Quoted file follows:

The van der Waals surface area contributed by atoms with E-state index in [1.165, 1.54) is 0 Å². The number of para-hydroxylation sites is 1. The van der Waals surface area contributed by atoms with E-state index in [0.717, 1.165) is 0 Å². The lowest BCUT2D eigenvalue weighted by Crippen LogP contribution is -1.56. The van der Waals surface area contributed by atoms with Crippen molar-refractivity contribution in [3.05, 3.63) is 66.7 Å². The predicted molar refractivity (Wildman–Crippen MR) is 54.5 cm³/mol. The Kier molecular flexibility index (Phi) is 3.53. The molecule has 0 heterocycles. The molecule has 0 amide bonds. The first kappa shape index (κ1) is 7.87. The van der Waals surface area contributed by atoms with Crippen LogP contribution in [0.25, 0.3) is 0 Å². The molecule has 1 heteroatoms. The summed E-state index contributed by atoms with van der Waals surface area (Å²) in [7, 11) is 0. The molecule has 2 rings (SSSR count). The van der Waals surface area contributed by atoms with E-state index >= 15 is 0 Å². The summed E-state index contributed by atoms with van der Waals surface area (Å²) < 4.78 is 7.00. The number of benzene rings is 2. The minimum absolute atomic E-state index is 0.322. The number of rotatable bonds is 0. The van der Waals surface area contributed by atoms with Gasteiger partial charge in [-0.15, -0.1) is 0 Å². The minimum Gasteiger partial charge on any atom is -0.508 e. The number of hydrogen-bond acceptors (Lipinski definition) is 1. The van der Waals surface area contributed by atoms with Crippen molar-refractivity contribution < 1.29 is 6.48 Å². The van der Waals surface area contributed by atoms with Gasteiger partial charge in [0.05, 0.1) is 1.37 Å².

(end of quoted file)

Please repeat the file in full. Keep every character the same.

The van der Waals surface area contributed by atoms with E-state index in [1.165, 1.54) is 0 Å². The number of para-hydroxylation sites is 1. The van der Waals surface area contributed by atoms with E-state index in [0.717, 1.165) is 0 Å². The lowest BCUT2D eigenvalue weighted by Crippen LogP contribution is -1.56. The van der Waals surface area contributed by atoms with Crippen molar-refractivity contribution in [3.05, 3.63) is 66.7 Å². The predicted molar refractivity (Wildman–Crippen MR) is 54.5 cm³/mol. The Kier molecular flexibility index (Phi) is 3.53. The molecule has 0 heterocycles. The molecule has 0 amide bonds. The first kappa shape index (κ1) is 7.87. The van der Waals surface area contributed by atoms with Crippen LogP contribution in [0.25, 0.3) is 0 Å². The molecule has 1 heteroatoms. The summed E-state index contributed by atoms with van der Waals surface area (Å²) in [7, 11) is 0. The molecule has 2 rings (SSSR count). The van der Waals surface area contributed by atoms with E-state index >= 15 is 0 Å². The summed E-state index contributed by atoms with van der Waals surface area (Å²) < 4.78 is 7.00. The number of benzene rings is 2. The minimum absolute atomic E-state index is 0.322. The number of rotatable bonds is 0. The van der Waals surface area contributed by atoms with Gasteiger partial charge in [-0.15, -0.1) is 0 Å². The minimum Gasteiger partial charge on any atom is -0.508 e. The number of hydrogen-bond acceptors (Lipinski definition) is 1. The van der Waals surface area contributed by atoms with Crippen molar-refractivity contribution < 1.29 is 6.48 Å². The van der Waals surface area contributed by atoms with Gasteiger partial charge in [0.05, 0.1) is 1.37 Å².